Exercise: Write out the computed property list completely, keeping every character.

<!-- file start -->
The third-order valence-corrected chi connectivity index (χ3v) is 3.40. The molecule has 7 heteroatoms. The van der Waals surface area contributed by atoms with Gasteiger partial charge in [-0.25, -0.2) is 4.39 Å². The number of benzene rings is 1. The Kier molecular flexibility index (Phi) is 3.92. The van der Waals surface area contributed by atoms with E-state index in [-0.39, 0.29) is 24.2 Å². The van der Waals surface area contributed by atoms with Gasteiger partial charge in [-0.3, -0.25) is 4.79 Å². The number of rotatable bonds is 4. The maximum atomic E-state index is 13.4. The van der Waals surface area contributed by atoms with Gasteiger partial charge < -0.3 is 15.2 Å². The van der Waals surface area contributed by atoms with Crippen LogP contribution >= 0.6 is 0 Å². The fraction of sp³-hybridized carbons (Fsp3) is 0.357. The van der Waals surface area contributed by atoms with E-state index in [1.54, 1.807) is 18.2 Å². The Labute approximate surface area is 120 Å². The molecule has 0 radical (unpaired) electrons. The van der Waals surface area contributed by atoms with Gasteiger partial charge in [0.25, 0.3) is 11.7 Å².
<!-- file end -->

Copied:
The third-order valence-corrected chi connectivity index (χ3v) is 3.40. The molecule has 7 heteroatoms. The van der Waals surface area contributed by atoms with Gasteiger partial charge in [-0.25, -0.2) is 4.39 Å². The number of benzene rings is 1. The Kier molecular flexibility index (Phi) is 3.92. The van der Waals surface area contributed by atoms with E-state index in [-0.39, 0.29) is 24.2 Å². The van der Waals surface area contributed by atoms with Gasteiger partial charge in [-0.3, -0.25) is 4.79 Å². The number of rotatable bonds is 4. The maximum atomic E-state index is 13.4. The van der Waals surface area contributed by atoms with Gasteiger partial charge < -0.3 is 15.2 Å². The van der Waals surface area contributed by atoms with Crippen LogP contribution >= 0.6 is 0 Å². The fraction of sp³-hybridized carbons (Fsp3) is 0.357. The van der Waals surface area contributed by atoms with E-state index in [1.54, 1.807) is 18.2 Å². The Labute approximate surface area is 120 Å². The molecule has 0 radical (unpaired) electrons. The van der Waals surface area contributed by atoms with Gasteiger partial charge in [0.25, 0.3) is 11.7 Å².